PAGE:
CGM Use in Type 1 Diabetes Management May Mitigate Risk of Retinopathy

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Continuous glucose monitoring was associated with lower odds of diabetic retinopathy development, even after adjusting for hemoglobin A1c levels.

Risa M. Wolf, MD | Image Credit: Johns Hopkins University School of Medicine

Risa M. Wolf, MD

Credit: Johns Hopkins University School of Medicine

Continuous glucose monitoring (CGM), an integral tool in diabetes care, was associated with a reduced likelihood of developing diabetic retinopathy and proliferative diabetic retinopathy (PDR) in adults with type 1 diabetes (T1D).1

The retrospective cohort study involved a diverse population of adults with T1D who had consultations at an academic tertiary diabetes center and ophthalmology center between 2013 and 2021. The positive association with CGM use remained after adjustment for hemoglobin A1c (HbA1c) levels in this adult population.

“As the use of CGM in the management of T1D continues to increase, it may help mitigate the development of DR and vision loss related to diabetes, and thus should be encouraged in the management of diabetes,” wrote the investigative team led by Risa M. Wolf, MD, division of pediatric endocrinology, department of pediatrics, Johns Hopkins University School of Medicine.

Development of diabetic retinopathy, a global leading cause of irreversible blindness, is linked to higher hemoglobin levels and a longer duration of diabetes in patients with diabetes.2 Adults with T1D often experience a significant risk for retinopathy complications, given the disease’s earlier onset and inherent glycemic variability, compared with those with type 2 diabetes.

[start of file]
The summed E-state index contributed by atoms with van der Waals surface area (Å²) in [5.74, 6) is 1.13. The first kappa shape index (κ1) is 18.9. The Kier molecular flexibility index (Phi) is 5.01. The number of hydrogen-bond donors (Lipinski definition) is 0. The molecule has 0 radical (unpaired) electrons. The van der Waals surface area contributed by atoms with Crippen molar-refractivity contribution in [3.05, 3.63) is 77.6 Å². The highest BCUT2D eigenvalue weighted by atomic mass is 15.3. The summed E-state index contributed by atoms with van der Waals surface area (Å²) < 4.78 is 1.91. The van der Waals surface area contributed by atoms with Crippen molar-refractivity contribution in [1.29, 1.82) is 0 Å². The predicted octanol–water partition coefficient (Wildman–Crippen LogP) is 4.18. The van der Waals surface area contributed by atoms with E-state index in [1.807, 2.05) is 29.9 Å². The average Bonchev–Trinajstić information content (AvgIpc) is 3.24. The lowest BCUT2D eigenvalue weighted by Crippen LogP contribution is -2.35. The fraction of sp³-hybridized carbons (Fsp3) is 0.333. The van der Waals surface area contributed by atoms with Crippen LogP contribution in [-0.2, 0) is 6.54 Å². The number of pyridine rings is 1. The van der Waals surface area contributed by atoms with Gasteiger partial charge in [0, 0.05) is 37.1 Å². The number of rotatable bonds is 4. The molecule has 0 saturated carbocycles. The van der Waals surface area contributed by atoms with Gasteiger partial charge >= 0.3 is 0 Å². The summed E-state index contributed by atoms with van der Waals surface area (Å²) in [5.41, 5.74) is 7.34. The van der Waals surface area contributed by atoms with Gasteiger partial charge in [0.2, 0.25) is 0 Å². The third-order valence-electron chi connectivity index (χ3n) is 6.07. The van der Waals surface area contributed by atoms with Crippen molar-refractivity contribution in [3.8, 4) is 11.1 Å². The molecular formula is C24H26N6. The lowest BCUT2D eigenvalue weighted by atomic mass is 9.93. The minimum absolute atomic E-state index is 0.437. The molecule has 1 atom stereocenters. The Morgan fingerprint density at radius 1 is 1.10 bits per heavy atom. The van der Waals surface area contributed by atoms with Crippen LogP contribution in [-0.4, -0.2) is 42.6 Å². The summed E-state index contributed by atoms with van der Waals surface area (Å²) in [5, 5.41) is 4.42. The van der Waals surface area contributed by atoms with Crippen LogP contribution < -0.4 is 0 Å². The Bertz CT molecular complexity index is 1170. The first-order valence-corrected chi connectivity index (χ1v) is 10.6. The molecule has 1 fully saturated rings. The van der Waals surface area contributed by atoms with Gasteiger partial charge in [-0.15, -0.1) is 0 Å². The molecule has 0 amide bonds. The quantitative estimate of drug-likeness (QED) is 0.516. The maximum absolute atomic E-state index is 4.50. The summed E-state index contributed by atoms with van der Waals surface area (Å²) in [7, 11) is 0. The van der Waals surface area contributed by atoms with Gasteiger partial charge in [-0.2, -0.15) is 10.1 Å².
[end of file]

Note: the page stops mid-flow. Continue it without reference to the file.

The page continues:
Without the use of intensive insulin therapy, landmark results have found nearly half of patients with T1D developed DR during a mean timeline of 6.5 years.3 On the other hand, intensive insulin therapy combined with a reduction in HbA1c levels could significantly reduce the risk for retinopathy.

Emergence of diabetes technologies, including CGM and insulin pumps, has become the standard of care for modern diabetes management. However, a knowledge gap exists apparent on the potential for outcomes associated with diabetes-related complications, particularly for adults with T1D using CGM.1

For this analysis, Wolf and colleagues examined whether CGM, insulin pump, or a combination of both was associated with a lower retinopathy risk, including PDR, in patients with T1D. Utilizing the Johns Hopkins Endocrine and Diabetes Center and the Wilmer Eye Institute, the study included 550 adults with T1D with a median duration of diabetes of 20 years and a median HbA1c of 7.8%.

During the study period, 345 (62.7%) patients used CGM, 320 (58.2%) patients used an insulin pump, and 261 (47.5%) used both CGM and an insulin pump. Among the study population, 44.4% of patients (n = 224) were diagnosed with diabetic retinopathy at any point.

Upon univariate analysis, the use of CGM was associated with a lower risk of retinopathy (odds ratio [OR], 0.53; 95% CI, 0.37 - 0.75; P <.001) and PDR (OR, 0.40; 95% C, 0.26 - 0.62; P <.001), compared with no CGM use. In addition, CGM and pump use together were associated with a lower likelihood of PDR (OR, 0.60; 95% CI, 0.38 - 0.94; P = .03).